In my weight weenie past I owned some seriously light single speeds from Niner and Trek (Gary Fisher) but compared to the geometry on the Chameleon they were basically gravel bikes. This thing will hit a similar weight to those XC rigs while sporting a slacker head tube angle than a Honzo. The range of seated positions is also awesome for dialing the right posture to push a big gear up the trail and spin like an idiot on flat pavement.
I love the Paragon Rockers on my personal bike, but when it comes to carbon fibre frames, Santa Cruz easily has the nicest system on the market.* I'll play with gearing to hit a ratio I like that also stretches the Chameleon closer to its long chainstay setting of 430mm. For those who like to run things as short as possible, the combination of tire clearance and 415mm stays is impressive from a carbon machine.
*In all fairness Trek makes a solid effort with their Stranglehold system but the Chameleon is next level.
Santa Cruz has a long history of equipping bikes with WTB saddles and WTB has a long history of making some of my go-to thrones. Unfortunately, the Silverado that comes stock on the Chameleon is not one of them. Saddles, like grips, are one of those personal preference items I half expect to change with any bike but it did leave me looking back to when most of SC's bikes came stock with the very neutral fitting Pure V.
Other than putting on my much loved WTB Koda saddle (review pending) and a set of modified Crankbrothers Eggbeater pedals I've been riding the bike bone stock. I'm already willing to say it's the pre-eminent example of the do-anything carbon hardtail (sorry Honzo) but I'm not able to hail its ride compared to the aluminum Chameleon at this point.
Did I mention its impressivly light?
If I was selling mountain bikes worldwide I would most certainly rip-off (riff-off?) the Chameleon's shoes. The 2.3" Ardent Race rear and DHF front are fast-enough rolling with good climbing and braking traction. Actually, I think when it comes to the braking and cornering performance of the DHF the 2.3" may be the best size and that's coming from someone who generally prefers more rubber volume.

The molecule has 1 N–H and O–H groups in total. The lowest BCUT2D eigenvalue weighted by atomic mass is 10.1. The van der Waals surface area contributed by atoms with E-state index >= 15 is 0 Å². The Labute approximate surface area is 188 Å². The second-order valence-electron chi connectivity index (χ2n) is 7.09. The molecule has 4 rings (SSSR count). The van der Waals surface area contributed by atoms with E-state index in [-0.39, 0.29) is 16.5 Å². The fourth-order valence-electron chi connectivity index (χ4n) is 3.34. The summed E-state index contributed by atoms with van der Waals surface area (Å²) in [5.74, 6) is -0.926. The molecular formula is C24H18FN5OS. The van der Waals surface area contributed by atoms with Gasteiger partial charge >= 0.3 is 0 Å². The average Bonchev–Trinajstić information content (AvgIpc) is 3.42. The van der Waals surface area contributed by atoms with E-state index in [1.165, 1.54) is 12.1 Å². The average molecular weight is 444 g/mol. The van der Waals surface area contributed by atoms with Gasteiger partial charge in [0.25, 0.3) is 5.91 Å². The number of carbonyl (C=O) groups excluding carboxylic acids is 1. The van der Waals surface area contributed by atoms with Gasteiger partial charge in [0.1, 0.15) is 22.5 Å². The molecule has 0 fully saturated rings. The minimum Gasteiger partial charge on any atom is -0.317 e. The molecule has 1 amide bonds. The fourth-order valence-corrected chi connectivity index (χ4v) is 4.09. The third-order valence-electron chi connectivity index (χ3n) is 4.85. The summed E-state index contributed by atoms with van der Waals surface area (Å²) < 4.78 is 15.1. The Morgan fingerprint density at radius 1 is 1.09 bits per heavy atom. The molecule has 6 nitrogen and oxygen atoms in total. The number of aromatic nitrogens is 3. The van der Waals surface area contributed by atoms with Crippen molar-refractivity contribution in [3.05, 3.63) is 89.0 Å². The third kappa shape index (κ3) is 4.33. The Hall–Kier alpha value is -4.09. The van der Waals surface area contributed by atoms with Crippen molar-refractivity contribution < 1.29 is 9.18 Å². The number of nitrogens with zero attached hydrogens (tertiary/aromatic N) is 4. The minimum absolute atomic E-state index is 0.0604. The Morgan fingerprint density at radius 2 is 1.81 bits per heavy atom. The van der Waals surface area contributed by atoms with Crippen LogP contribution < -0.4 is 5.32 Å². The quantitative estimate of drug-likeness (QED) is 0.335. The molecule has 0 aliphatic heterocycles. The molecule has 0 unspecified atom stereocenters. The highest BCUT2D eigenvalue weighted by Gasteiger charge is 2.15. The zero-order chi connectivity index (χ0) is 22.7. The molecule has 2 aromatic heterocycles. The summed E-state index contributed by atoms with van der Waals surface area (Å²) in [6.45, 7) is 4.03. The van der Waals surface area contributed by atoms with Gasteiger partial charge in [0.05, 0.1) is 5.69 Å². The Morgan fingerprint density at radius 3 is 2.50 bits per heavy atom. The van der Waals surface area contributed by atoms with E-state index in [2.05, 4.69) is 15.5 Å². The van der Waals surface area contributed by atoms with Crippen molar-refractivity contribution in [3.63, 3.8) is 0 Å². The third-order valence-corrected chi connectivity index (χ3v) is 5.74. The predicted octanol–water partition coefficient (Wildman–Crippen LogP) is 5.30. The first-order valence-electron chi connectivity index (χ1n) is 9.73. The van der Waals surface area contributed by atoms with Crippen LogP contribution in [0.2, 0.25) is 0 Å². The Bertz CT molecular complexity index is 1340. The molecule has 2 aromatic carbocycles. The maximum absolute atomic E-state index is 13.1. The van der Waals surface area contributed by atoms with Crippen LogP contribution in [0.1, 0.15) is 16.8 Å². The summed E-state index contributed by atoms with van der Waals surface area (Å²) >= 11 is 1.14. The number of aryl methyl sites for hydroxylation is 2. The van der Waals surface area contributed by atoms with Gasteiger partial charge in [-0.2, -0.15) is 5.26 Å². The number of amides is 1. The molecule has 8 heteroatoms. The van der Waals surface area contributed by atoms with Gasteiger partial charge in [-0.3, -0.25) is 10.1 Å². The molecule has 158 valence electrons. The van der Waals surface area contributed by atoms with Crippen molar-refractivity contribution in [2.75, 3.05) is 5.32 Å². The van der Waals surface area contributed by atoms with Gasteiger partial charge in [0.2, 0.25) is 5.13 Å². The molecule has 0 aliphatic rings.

As usual, the Guide brakes feel a bit underpowered even once bedded-in. I normally run 180mm front rotors on my hardtails* but it's a quick and easy job to bump the Guide up to a 200mm and for my 185lbs that's probably prudent.
My standing position is a touch cramped with the 50mm stem but I can still say that the Chameleon climbs great seated or standing and it descends confidently even with the fork not functioning to my expectations - something I'll work on. A 60mm stem is in my future which should give me a better descending without compromising handling when climbing.
I have some big rides planned for the Chameleon before it goes back. Obviously, it's going to go up smooth single track like a horny duck toller but how's the relative all day descending? The aluminum Chameleon is impressive for, well, aluminum even with the lower volume 2.3" tires.
I'm a couple rides in, but I've already concluded that if I was looking for a new carbon race/ride hardtail the Chameleon would be it. It looks great, the geometry is good, it honours my preference for a threaded BB if not a press-in headset, the dropouts are awesome, the tire clearance is good, it's adaptable between 29" and 27+, and the fit is good. At 5'9" I would have a hard time choosing medium vs. large but there will always be some frame size overlap based on preference.
The next step is to swap some parts, remove some cogs, fix the fork, and beat myself up for a few months to get a comparative picture of how good the carbon Chameleon C SE can be - and to see if I can pull off a full review of this bike without a cheeky Culture Club reference.
For more on the 1600 USD Chameleon C frame, 3800 USD Chameleon C S, and this 5700 USD Chameleon C SE Reserve please check out Santa Cruz Bicycles.